Skip to main content

Rough Country by John Sandford

Rough Country is the third installment in the adventures of Virgil Flowers, Minnesota Bureau of Criminal Apprehension super agent. The series is written by John Sandford.

Flowers, the BCA's go to guy for cases that are especially difficult or in need of a quick turn around, is on a much needed vacation in the wake of the events that closed the previous Flowers novel.  (This shouldn't deter one from jumping in feet first mid-series; although it's smart to start at the beginning anyway because you'll go back to the beginning to read the ones you missed.)  Those events have also made Flowers a minor celebrity due to a New York Times Magazine article series the wannabe writer wrote about the investigation that was subsequently picked up and run by every local paper in Minnesota, and Flowers isn't sure he likes being a minor celebrity.

Flowers' vacation is interrupted by a phone call from his boss who pulls him off vacation to investigate a murder nearby in a county whose sheriff's department is already stretched thin due to another case that's grabbed the media spotlight.  Erica McDill, a hotshot ad executive from the Twin Cities, is murdered by a sniper while on a solo canoe excursion at a remote, exclusive, upstate resort that caters to a women only clientele.  Scarce forensic evidence complicates a case that is steeped with several viable suspects who have scads of motives.

Flowers operates in information: his philosophy is that the more information he culls on the victim, the crime and the other parties connected and/or involved with the victim and/or the crime the higher the chance that something will shake loose that breaks the case.  In this particular case there's loads of information but not much forensic evidence to point definitively to a specific suspect or motive.  Then a two year old unsolved Iowa murder comes to light whose victim shared several connections with McDill and to further complicate the investigation two more crimes are committed whose victims have tenuous ties to the original case.

This is a quick read with a perplexing mystery.  There's also an obvious suspect or two that both Flowers and reader will struggle to tease out just how and why they killed McDill.  I recommend you pick up this book--you won't regret it.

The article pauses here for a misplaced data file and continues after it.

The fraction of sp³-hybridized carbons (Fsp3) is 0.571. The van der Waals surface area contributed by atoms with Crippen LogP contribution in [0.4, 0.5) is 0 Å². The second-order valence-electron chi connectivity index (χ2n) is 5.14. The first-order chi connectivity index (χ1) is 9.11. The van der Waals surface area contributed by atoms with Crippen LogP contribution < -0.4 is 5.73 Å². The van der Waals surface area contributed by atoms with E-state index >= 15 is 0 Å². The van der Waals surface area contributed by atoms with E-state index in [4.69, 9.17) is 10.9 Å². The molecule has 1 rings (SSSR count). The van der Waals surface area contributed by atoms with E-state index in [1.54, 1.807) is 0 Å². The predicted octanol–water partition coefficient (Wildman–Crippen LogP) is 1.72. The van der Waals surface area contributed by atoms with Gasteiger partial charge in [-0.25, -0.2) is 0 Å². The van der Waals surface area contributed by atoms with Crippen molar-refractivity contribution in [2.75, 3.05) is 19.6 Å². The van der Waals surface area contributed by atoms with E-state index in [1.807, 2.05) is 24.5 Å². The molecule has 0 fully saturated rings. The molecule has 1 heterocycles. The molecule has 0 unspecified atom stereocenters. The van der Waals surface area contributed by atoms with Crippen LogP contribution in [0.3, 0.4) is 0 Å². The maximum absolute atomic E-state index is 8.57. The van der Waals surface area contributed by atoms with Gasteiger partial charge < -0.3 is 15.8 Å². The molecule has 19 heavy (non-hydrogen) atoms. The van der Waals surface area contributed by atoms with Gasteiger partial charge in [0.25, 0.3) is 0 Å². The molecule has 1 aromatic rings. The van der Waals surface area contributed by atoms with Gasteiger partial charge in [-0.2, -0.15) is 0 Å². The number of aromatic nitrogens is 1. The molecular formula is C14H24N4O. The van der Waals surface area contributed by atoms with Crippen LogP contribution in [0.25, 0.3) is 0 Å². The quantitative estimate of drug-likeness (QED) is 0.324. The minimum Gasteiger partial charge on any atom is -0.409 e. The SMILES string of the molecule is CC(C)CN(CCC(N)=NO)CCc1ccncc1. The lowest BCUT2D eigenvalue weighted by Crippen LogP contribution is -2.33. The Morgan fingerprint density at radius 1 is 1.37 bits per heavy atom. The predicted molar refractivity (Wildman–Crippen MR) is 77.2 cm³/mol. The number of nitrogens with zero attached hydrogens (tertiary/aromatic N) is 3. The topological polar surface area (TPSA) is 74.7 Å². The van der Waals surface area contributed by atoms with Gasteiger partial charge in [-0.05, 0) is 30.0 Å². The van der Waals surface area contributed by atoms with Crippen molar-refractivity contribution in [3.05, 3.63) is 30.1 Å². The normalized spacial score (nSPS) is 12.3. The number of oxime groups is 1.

--Reviewed by Ms. Angie

Comments

Popular posts from this blog

Broken by Karin Slaughter

Before I begin the formal review there are a few things I need to get off my chest in the wake of finishing this book; I'll do so without giving away too many (or any) spoilers.
The OUTRAGE!: the identity of Detective Lena Adams' new beau; the low depths to which Grant County's interim chief has sunk and brought the police force down with him; agent Will Trent's wife, Angie's, sixth sense/nasty habit of reappearing in his life just when he's slipping away from her. Thank God for small miracles though because while Angie was certainly referred to during the book, the broad didn't make an appearance. One sign that I've become way too invested in these characters is that I'd like to employ John Connolly's odd pair of assassins, Louis and Angel, to contract out a hit on Angie; do you think Karin Slaughter and John Connolly could work out a special cross over?
Hallelujah: Dr. Sara Linton and agent Will Trent are both back. There is no hallelujah for…

Crow Lake by Mary Lawson

When the end came, it seemed to do so completely out of the blue, and it wasn't until long afterward that I was able to see that there was a chain of events leading up to it. Some of those events had nothing to do with us, the Morrisons, but were solely the concern of the Pyes, who lived on a farm about a mile away and were our nearest neighbors." from page seven
I must confess that it took me longer than it really needed to in order to finish the novel Crow Lake by Mary Lawson. The entire story is building up to the big catastrophe that forever destroys all the hopes and dreams the Morrison clan ever dared to hope and dream for its future. In the eyes of the narrator, it is even worse than the tragedy of the car crash that claimed both parents' lives one evening on the heels of some good news the family has received and celebrated. Now you can see why I dreaded getting to the end of a book that drips in foreboding like nobody's business. What can be a worse tra…

In The Woods by Tana French

"What I warn you to remember is that I am a detective. Our relationship with the truth is fundamental, but cracked, refracting confusingly like fragmented glass. It is the core of our careers, the endgame of every move we make, and we pursue it with strategies painstakingly constructed of lies ... and every variation on deception. The truth is the most desirable woman in the world and we are the most jealous lovers, reflexively denying anyone else the slightest glimpse of her. We betray her routinely ... This is my job ... What I am telling you, before you begin my story, is this--two things: I crave truth. And I lie." opening lines of In The Woods chapter 1, pages 3-4
In The Woods by Tana French, an Irish writer, is an extremely well-written and well-crafted mystery novel. The downside is that this is French's debut novel, and her website (located at http://www.tanafrench.com/) does not offer any insi…